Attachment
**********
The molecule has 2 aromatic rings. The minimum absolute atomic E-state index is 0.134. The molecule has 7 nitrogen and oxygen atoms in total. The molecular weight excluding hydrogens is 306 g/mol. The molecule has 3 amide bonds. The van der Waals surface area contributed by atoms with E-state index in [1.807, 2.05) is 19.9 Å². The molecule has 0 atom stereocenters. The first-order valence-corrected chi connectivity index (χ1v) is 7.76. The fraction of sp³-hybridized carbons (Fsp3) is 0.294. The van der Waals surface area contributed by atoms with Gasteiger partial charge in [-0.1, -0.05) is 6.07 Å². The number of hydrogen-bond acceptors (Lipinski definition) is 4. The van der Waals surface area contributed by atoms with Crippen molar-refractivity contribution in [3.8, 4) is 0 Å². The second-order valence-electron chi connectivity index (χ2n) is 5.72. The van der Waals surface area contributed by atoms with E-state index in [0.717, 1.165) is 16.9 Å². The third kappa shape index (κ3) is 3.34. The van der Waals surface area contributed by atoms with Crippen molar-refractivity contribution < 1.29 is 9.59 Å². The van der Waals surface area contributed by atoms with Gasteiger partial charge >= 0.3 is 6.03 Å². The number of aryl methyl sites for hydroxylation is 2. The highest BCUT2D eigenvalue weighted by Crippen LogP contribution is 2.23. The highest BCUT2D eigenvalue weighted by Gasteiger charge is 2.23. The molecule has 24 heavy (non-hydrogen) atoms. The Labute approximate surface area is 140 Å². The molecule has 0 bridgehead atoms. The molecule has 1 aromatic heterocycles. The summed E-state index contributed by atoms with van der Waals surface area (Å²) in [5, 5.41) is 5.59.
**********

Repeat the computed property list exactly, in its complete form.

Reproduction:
The molecule has 2 aromatic rings. The minimum absolute atomic E-state index is 0.134. The molecule has 7 nitrogen and oxygen atoms in total. The molecular weight excluding hydrogens is 306 g/mol. The molecule has 3 amide bonds. The van der Waals surface area contributed by atoms with E-state index in [1.807, 2.05) is 19.9 Å². The molecule has 0 atom stereocenters. The first-order valence-corrected chi connectivity index (χ1v) is 7.76. The fraction of sp³-hybridized carbons (Fsp3) is 0.294. The van der Waals surface area contributed by atoms with Gasteiger partial charge in [-0.1, -0.05) is 6.07 Å². The number of hydrogen-bond acceptors (Lipinski definition) is 4. The van der Waals surface area contributed by atoms with Crippen molar-refractivity contribution in [3.8, 4) is 0 Å². The second-order valence-electron chi connectivity index (χ2n) is 5.72. The van der Waals surface area contributed by atoms with E-state index in [0.717, 1.165) is 16.9 Å². The third kappa shape index (κ3) is 3.34. The van der Waals surface area contributed by atoms with Crippen molar-refractivity contribution < 1.29 is 9.59 Å². The van der Waals surface area contributed by atoms with Gasteiger partial charge >= 0.3 is 6.03 Å². The number of aryl methyl sites for hydroxylation is 2. The highest BCUT2D eigenvalue weighted by Crippen LogP contribution is 2.23. The highest BCUT2D eigenvalue weighted by Gasteiger charge is 2.23. The molecule has 24 heavy (non-hydrogen) atoms. The Labute approximate surface area is 140 Å². The molecule has 0 bridgehead atoms. The molecule has 1 aromatic heterocycles. The summed E-state index contributed by atoms with van der Waals surface area (Å²) in [5, 5.41) is 5.59.